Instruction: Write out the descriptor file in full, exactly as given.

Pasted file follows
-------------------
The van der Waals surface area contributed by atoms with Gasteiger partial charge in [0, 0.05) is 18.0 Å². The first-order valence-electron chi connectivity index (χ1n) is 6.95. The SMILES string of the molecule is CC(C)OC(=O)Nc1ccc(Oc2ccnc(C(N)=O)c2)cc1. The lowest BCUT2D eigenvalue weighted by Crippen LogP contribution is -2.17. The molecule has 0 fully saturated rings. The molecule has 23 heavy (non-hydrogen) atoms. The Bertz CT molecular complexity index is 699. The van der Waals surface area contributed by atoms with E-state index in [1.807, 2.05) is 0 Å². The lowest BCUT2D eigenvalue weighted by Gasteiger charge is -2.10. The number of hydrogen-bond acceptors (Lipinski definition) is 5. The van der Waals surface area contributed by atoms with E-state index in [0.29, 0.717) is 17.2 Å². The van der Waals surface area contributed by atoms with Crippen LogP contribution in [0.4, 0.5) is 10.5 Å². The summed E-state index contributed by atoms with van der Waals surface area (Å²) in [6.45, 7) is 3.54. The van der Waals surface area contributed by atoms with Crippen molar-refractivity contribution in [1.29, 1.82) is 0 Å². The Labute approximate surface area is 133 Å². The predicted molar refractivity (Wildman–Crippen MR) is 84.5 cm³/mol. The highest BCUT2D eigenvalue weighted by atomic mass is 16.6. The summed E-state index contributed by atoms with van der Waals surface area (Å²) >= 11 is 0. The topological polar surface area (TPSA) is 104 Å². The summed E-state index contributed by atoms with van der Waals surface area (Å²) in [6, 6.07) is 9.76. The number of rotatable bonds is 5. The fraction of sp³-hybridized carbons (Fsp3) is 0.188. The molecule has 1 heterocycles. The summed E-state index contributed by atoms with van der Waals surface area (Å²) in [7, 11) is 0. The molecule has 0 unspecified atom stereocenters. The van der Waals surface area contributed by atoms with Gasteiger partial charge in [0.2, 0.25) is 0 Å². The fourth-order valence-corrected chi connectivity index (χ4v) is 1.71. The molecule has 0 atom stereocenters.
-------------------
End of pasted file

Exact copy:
The van der Waals surface area contributed by atoms with Gasteiger partial charge in [0, 0.05) is 18.0 Å². The first-order valence-electron chi connectivity index (χ1n) is 6.95. The SMILES string of the molecule is CC(C)OC(=O)Nc1ccc(Oc2ccnc(C(N)=O)c2)cc1. The lowest BCUT2D eigenvalue weighted by Crippen LogP contribution is -2.17. The molecule has 0 fully saturated rings. The molecule has 23 heavy (non-hydrogen) atoms. The Bertz CT molecular complexity index is 699. The van der Waals surface area contributed by atoms with E-state index in [1.807, 2.05) is 0 Å². The lowest BCUT2D eigenvalue weighted by Gasteiger charge is -2.10. The number of hydrogen-bond acceptors (Lipinski definition) is 5. The van der Waals surface area contributed by atoms with E-state index in [0.29, 0.717) is 17.2 Å². The van der Waals surface area contributed by atoms with Crippen LogP contribution in [0.4, 0.5) is 10.5 Å². The summed E-state index contributed by atoms with van der Waals surface area (Å²) in [6.45, 7) is 3.54. The van der Waals surface area contributed by atoms with Crippen molar-refractivity contribution in [1.29, 1.82) is 0 Å². The Labute approximate surface area is 133 Å². The predicted molar refractivity (Wildman–Crippen MR) is 84.5 cm³/mol. The highest BCUT2D eigenvalue weighted by atomic mass is 16.6. The summed E-state index contributed by atoms with van der Waals surface area (Å²) >= 11 is 0. The topological polar surface area (TPSA) is 104 Å². The summed E-state index contributed by atoms with van der Waals surface area (Å²) in [6, 6.07) is 9.76. The number of rotatable bonds is 5. The fraction of sp³-hybridized carbons (Fsp3) is 0.188. The molecule has 1 heterocycles. The summed E-state index contributed by atoms with van der Waals surface area (Å²) in [7, 11) is 0. The molecule has 0 unspecified atom stereocenters. The van der Waals surface area contributed by atoms with Gasteiger partial charge in [0.2, 0.25) is 0 Å². The fourth-order valence-corrected chi connectivity index (χ4v) is 1.71. The molecule has 0 atom stereocenters.